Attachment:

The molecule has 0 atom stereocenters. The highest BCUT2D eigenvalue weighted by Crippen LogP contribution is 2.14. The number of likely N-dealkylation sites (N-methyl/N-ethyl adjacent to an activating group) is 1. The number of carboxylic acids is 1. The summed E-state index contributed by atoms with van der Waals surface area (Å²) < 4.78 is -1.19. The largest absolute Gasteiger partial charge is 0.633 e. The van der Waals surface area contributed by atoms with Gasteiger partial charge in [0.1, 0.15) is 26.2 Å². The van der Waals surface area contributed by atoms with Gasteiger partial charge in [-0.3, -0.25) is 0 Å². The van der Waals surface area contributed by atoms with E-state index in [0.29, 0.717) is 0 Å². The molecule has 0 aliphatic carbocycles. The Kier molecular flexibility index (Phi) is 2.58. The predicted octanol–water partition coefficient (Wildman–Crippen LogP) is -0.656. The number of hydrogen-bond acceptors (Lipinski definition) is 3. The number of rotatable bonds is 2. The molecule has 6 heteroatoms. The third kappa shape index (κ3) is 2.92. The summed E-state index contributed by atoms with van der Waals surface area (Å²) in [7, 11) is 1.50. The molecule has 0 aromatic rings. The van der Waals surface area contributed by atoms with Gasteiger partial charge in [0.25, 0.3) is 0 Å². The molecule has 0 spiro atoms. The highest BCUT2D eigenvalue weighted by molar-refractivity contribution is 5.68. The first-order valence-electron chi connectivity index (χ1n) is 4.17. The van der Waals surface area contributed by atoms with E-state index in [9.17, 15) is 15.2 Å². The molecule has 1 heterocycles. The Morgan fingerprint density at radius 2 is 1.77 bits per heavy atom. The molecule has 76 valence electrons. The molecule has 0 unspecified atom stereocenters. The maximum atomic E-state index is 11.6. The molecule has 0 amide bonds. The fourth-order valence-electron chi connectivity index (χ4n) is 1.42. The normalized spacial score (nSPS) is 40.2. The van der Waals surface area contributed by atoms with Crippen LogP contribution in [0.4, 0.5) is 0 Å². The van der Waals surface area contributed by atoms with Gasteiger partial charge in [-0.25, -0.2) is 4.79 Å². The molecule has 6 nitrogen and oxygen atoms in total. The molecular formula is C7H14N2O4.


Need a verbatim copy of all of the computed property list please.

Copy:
The molecule has 0 atom stereocenters. The highest BCUT2D eigenvalue weighted by Crippen LogP contribution is 2.14. The number of likely N-dealkylation sites (N-methyl/N-ethyl adjacent to an activating group) is 1. The number of carboxylic acids is 1. The summed E-state index contributed by atoms with van der Waals surface area (Å²) < 4.78 is -1.19. The largest absolute Gasteiger partial charge is 0.633 e. The van der Waals surface area contributed by atoms with Gasteiger partial charge in [0.1, 0.15) is 26.2 Å². The van der Waals surface area contributed by atoms with Gasteiger partial charge in [-0.3, -0.25) is 0 Å². The van der Waals surface area contributed by atoms with E-state index in [0.29, 0.717) is 0 Å². The molecule has 0 aliphatic carbocycles. The Kier molecular flexibility index (Phi) is 2.58. The predicted octanol–water partition coefficient (Wildman–Crippen LogP) is -0.656. The number of hydrogen-bond acceptors (Lipinski definition) is 3. The number of rotatable bonds is 2. The molecule has 6 heteroatoms. The third kappa shape index (κ3) is 2.92. The summed E-state index contributed by atoms with van der Waals surface area (Å²) in [7, 11) is 1.50. The molecule has 0 aromatic rings. The van der Waals surface area contributed by atoms with Gasteiger partial charge in [0.25, 0.3) is 0 Å². The molecule has 0 spiro atoms. The highest BCUT2D eigenvalue weighted by molar-refractivity contribution is 5.68. The first-order valence-electron chi connectivity index (χ1n) is 4.17. The van der Waals surface area contributed by atoms with E-state index in [9.17, 15) is 15.2 Å². The molecule has 1 heterocycles. The Morgan fingerprint density at radius 2 is 1.77 bits per heavy atom. The molecule has 76 valence electrons. The molecule has 0 unspecified atom stereocenters. The maximum atomic E-state index is 11.6. The molecule has 0 amide bonds. The fourth-order valence-electron chi connectivity index (χ4n) is 1.42. The normalized spacial score (nSPS) is 40.2. The van der Waals surface area contributed by atoms with Crippen LogP contribution in [0.4, 0.5) is 0 Å². The van der Waals surface area contributed by atoms with Gasteiger partial charge in [-0.25, -0.2) is 4.79 Å². The molecule has 6 nitrogen and oxygen atoms in total. The molecular formula is C7H14N2O4.